Feature photo by Jinx

Think chemistry project meets a really beautiful painting. Nothing is better than taking the first sip of a cold ale with a beautiful hop aroma. However, making beer is not just about the final product. The process is both fun and interesting. If you love beer or are curious about how beer is made, there are a few things you need to know!

First of all, a disclaimer: some of the words used in this explanation of the process of brewing may be unfamiliar. I have highlighted the words in question and linked them to detailed definitions. Beer is made up of four basic components: water, malted barley, hops, and yeast. These may not be the only ingredients though. When making a wheat beer, for example, malted barley is still used, but wheat would be added as well.

To begin, the water is heated and then added to the crushed, malted barley. Hot water + malted barley = MASH. The purpose? To convert sugary goodness from the barley so the yeast has something to eat later. The actual chemical processes that are occurring (that you can’t actually see) are complex, but in short, the yeast can’t digest the starches as they are. Heating the water and adding it to the malted barley activates enzymes that break down the starches and makes them into the sugars the little yeasties can consume! Still with me? That’s as far as the chemistry lesson will go; so, let’s move on to the next step.

Now it is time to rinse the grain with more hot water in order to get every little bit of sugar out of it that is possible. After that, it is important to separate the grain from the liquid. These two steps are called sparging and lautering, respectively. What you are left with is a potful of sweet wort (pronounced wirt, rhymes with shirt). Some brewers bypass using grain by purchasing malt extract. Supply companies can do the sugar extraction for you! Now, the boiling can begin.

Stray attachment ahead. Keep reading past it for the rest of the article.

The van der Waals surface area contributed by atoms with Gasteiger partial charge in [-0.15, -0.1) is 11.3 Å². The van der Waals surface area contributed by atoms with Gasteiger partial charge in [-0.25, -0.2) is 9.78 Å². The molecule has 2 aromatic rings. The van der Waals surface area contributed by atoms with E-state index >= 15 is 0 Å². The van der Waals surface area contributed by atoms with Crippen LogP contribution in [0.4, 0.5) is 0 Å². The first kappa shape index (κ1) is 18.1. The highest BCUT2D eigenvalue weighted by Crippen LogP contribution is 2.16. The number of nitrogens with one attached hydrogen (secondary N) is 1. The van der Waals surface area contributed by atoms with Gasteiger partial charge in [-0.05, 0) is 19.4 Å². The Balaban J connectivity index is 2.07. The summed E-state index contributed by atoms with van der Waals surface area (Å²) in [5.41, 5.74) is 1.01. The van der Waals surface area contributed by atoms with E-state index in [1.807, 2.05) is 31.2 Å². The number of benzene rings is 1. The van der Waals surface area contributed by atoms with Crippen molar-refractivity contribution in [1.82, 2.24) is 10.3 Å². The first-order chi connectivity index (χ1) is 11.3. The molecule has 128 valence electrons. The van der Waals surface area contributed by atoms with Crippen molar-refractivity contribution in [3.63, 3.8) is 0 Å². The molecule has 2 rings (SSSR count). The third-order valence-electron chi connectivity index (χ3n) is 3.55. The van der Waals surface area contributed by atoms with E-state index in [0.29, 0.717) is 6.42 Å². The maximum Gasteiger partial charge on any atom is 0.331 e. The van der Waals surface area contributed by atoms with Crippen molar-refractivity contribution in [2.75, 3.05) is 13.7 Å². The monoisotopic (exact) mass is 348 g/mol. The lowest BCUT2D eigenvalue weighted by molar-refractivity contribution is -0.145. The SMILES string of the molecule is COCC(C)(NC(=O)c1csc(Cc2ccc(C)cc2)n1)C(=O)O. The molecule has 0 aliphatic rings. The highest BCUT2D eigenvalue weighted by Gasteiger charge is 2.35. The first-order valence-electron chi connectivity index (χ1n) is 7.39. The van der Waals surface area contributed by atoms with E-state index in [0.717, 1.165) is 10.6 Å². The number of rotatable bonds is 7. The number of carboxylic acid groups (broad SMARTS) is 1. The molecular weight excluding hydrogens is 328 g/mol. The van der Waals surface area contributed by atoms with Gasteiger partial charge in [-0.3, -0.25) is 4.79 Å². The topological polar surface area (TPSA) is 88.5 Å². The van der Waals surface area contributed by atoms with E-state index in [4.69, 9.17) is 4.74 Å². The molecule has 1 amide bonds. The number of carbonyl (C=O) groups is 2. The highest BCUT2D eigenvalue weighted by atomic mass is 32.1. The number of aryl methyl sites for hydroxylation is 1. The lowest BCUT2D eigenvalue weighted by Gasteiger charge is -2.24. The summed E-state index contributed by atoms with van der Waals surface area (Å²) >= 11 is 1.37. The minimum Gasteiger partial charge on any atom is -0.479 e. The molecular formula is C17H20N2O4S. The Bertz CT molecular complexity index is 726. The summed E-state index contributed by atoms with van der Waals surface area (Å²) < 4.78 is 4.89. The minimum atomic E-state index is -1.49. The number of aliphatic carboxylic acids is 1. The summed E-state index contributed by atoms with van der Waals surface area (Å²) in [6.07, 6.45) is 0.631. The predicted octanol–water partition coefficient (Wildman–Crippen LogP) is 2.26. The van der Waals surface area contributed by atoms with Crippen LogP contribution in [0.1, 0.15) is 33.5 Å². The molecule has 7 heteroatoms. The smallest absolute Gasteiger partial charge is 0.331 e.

Boiling the wort has three purposes. First, it concentrates the liquid. Second, it helps to ensure there is no harmful bacteria in the liquid that might lead to a less than appetizing beer. Thirdly, because the boil is when the hops are added; this is where all the hop flavor and aroma comes from. Hops also add bitterness that helps balance the sweet wort. The boil tends to last at least one hour, so, this would be a good time for a beer break.

We almost have beer! Next, the wort needs to be cooled. This can be done a number of ways, but the most common is an ice bath (literally sitting the pot in a sink with ice) or using a chiller. A chiller is a coiled copper pipe in which cold water is run through. The chiller is submerged in the pot and the water is turned on. The wort needs to be cooled to about 70 degrees in order for the yeast to be pitched (added) and survive. Keep in mind that once the wort is cool, everything that touches it should be sanitized. Harmful bacteria would love to drink the beer as much as you!
After the yeast is pitched, the vessel that will be holding the beer needs to be sealed and topped with an airlock (so the CO2 can get out without anything getting in). In a couple of weeks, the yeast will have eaten all they can and the sugars have been converted into CO2 and alcohol!

The process is complete. Carbonation will happen when sugar is added to the bottles or keg (if you have a kegging system). Then you can consume to your heart’s content!

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